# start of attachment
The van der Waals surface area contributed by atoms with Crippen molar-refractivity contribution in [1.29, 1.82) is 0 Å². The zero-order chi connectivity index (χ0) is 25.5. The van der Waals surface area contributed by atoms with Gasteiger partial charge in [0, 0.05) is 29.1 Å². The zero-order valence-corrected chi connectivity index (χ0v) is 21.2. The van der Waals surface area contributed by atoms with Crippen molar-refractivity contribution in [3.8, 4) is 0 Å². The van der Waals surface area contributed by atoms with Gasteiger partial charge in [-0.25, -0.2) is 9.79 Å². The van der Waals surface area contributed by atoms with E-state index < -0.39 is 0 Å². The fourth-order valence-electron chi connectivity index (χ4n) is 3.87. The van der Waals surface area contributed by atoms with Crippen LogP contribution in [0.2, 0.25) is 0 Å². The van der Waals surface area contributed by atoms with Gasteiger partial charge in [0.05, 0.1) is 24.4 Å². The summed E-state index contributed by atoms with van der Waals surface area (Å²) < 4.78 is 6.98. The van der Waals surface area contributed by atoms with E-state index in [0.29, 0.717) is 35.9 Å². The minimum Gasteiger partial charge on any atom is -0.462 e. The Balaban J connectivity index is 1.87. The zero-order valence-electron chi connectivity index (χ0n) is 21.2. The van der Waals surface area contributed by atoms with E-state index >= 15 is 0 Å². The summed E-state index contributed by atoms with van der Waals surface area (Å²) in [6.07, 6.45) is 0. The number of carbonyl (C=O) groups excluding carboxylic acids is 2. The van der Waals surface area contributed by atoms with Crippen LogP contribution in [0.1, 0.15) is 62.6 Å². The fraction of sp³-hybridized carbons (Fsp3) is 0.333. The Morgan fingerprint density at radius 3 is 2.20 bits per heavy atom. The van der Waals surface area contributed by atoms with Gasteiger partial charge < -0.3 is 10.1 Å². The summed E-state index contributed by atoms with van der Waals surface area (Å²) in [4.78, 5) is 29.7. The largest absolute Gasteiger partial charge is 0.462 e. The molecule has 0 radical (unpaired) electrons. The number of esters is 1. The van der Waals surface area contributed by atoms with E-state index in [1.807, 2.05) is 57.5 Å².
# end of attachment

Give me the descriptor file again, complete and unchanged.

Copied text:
The van der Waals surface area contributed by atoms with Crippen molar-refractivity contribution in [1.29, 1.82) is 0 Å². The zero-order chi connectivity index (χ0) is 25.5. The van der Waals surface area contributed by atoms with Gasteiger partial charge in [0, 0.05) is 29.1 Å². The zero-order valence-corrected chi connectivity index (χ0v) is 21.2. The van der Waals surface area contributed by atoms with Crippen molar-refractivity contribution in [3.8, 4) is 0 Å². The van der Waals surface area contributed by atoms with Gasteiger partial charge in [-0.25, -0.2) is 9.79 Å². The van der Waals surface area contributed by atoms with E-state index < -0.39 is 0 Å². The fourth-order valence-electron chi connectivity index (χ4n) is 3.87. The van der Waals surface area contributed by atoms with Crippen LogP contribution in [0.2, 0.25) is 0 Å². The van der Waals surface area contributed by atoms with Gasteiger partial charge in [0.05, 0.1) is 24.4 Å². The summed E-state index contributed by atoms with van der Waals surface area (Å²) < 4.78 is 6.98. The van der Waals surface area contributed by atoms with E-state index in [0.29, 0.717) is 35.9 Å². The minimum Gasteiger partial charge on any atom is -0.462 e. The Balaban J connectivity index is 1.87. The zero-order valence-electron chi connectivity index (χ0n) is 21.2. The van der Waals surface area contributed by atoms with E-state index >= 15 is 0 Å². The summed E-state index contributed by atoms with van der Waals surface area (Å²) in [6.07, 6.45) is 0. The number of carbonyl (C=O) groups excluding carboxylic acids is 2. The van der Waals surface area contributed by atoms with Crippen LogP contribution in [0.1, 0.15) is 62.6 Å². The fraction of sp³-hybridized carbons (Fsp3) is 0.333. The Morgan fingerprint density at radius 3 is 2.20 bits per heavy atom. The van der Waals surface area contributed by atoms with Gasteiger partial charge < -0.3 is 10.1 Å². The summed E-state index contributed by atoms with van der Waals surface area (Å²) in [4.78, 5) is 29.7. The largest absolute Gasteiger partial charge is 0.462 e. The molecule has 0 radical (unpaired) electrons. The number of esters is 1. The van der Waals surface area contributed by atoms with E-state index in [1.807, 2.05) is 57.5 Å².